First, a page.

October 24, 2022
How Long Does it Take to Recover from Neck Surgery?
The time it takes to recover from neck surgery depends on several factors, including the type of surgery you have, the extent of your condition, and your overall health. Discussing your options with your surgeon will give you a clearer picture of your predicted recovery time.
Common Causes of Neck Pain
There are many causes of neck pain, including poor posture, muscle strain, herniated discs, and degenerative disc disease. Some neck pain can be treated with conservative measures such as ice, heat, over-the-counter medication, or steroid injections. However, surgery may be required if your neck pain is severe or persists for more than a few weeks.
Warning Signs of a Serious Injury
If you have any of the following signs of a serious neck injury, talk to your doctor right away:
- Severe pain that doesn’t go away with over-the-counter medication
- Intense headaches that are not relieved by medication
- Loss of feeling or numbness in the arms or legs
- Loss of coordination in the arms or legs
- Difficulty walking or standing upright
Surgical Options for Neck Pain
If your neck pain has persisted through conservative treatment options without relief, it may be time to ask your doctor whether surgery may be the answer. Surgical options for neck pain vary by each individual and their condition. If you are unsure about what is best for you, consult with your doctor.
Some common neck surgery procedures include:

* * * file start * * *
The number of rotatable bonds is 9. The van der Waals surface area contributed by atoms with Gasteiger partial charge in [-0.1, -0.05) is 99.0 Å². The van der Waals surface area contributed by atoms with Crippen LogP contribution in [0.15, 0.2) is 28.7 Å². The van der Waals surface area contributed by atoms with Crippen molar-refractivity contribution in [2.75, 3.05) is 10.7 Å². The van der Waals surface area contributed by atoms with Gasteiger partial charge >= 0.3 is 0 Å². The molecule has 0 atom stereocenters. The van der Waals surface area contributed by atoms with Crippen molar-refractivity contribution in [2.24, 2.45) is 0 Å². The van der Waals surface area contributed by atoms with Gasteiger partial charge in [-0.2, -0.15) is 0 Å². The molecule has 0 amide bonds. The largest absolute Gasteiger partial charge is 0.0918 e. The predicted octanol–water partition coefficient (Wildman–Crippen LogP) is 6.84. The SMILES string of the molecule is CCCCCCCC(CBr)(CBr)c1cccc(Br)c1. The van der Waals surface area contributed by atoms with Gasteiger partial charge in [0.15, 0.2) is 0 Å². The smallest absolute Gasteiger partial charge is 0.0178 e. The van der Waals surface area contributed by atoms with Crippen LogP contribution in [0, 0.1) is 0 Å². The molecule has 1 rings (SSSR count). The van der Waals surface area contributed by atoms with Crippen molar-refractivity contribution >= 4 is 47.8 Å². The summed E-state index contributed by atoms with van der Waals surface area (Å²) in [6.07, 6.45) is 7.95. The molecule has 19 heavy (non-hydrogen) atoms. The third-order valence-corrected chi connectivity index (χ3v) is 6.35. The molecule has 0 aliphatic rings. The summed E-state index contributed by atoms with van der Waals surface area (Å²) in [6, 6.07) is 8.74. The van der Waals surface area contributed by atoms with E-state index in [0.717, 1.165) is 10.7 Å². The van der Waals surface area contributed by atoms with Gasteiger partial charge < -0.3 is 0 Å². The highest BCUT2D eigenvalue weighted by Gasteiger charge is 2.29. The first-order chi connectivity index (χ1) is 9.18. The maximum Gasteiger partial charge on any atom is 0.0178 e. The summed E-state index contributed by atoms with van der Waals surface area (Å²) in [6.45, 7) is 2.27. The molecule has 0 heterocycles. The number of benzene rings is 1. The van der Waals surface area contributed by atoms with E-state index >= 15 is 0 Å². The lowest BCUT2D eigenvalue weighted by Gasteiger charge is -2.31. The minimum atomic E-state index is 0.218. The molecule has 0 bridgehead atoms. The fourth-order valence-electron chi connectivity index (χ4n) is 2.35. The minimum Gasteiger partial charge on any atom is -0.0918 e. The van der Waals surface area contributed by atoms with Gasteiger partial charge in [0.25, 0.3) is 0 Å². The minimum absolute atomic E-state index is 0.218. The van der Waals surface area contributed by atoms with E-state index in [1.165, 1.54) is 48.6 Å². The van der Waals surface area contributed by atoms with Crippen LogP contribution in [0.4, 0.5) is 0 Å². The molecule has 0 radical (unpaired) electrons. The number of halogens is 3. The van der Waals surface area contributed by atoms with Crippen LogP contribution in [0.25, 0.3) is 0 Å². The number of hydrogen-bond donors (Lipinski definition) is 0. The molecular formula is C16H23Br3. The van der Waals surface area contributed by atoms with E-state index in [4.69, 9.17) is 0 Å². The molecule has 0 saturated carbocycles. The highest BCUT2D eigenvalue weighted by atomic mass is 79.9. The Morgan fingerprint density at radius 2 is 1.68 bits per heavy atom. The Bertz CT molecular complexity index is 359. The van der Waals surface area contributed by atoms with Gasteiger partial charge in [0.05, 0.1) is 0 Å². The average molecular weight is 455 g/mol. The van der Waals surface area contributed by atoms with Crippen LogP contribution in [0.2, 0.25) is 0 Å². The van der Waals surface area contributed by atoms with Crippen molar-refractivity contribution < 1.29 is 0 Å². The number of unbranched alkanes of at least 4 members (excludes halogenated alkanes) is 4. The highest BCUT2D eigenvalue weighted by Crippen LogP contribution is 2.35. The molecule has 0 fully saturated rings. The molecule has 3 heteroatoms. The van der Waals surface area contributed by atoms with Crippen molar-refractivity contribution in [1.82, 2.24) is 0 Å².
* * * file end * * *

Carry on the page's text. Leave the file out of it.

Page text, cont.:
- Fusion. In a cervical fusion surgery, two or more vertebrae in your neck are fused together, often using a plate of metal or another material. Spinal fusion stabilizes the vertebrae and reduces pain.
- Laminectomy. Cervical laminectomy removes a part of the vertebrae called the lamina. The surgery aims to ease pressure on the spinal cord or nerves.
- Discectomy. Like a laminectomy, a discectomy is a type of spinal decompression surgery. A cervical discectomy is the removal of a damaged disc between two vertebrae. It is often accompanied by a fusion procedure to keep the vertebrae stable.
Most people spend a few days in the hospital after undergoing neck surgery. During this time, you will be monitored closely, and you won’t be able to move your head or neck much. Once you’re home, you will need to take it easy for several weeks, so it’s important to have a support system in place. You will be able to gradually increase your activity as the pain and swelling goes away.
Recovering from Neck Surgery
Recovery from neck surgery typically ranges from one to six months, but some cases can take longer. Your surgeon will determine a more specific time frame after evaluating your condition and discussing which procedure is right for you based on your diagnosis.
In the months following your surgery, you will have follow-up appointments with your surgeon to check your progress. Each situation is unique: your recovery time depends on the type of procedure performed and the severity of the symptoms you had before surgery. The specific length of time depends on what was done during your procedure and how well it went.
Factors that affect recovery time from neck surgery include:
- The type of surgery you had
- How many vertebrae were affected
- The state of your health before surgery
- Whether you experience any complications after surgery
- Whether you follow your doctor’s post-operative instructions
Depending on your circumstances, you may be able to return to work in a few weeks. Other patients may take as long as three months to get back to work. In general, most people fully recover from neck surgery after six months, but some patients can take up to a year or more.
There are some things you can do to help with your recovery. For example, practice good posture at all times. Always follow the instructions your surgeon gives when recovering from neck surgery.
Is Neck Surgery Right for You?
If you have tried other treatments for chronic neck pain with no relief, it may be time to consider surgery. The spine surgeons at Arkansas Surgical Hospital can help. Request an appointment online or call (501) 748-8000 to schedule a consultation where you can discuss your treatment options.
Photo by Kindel Media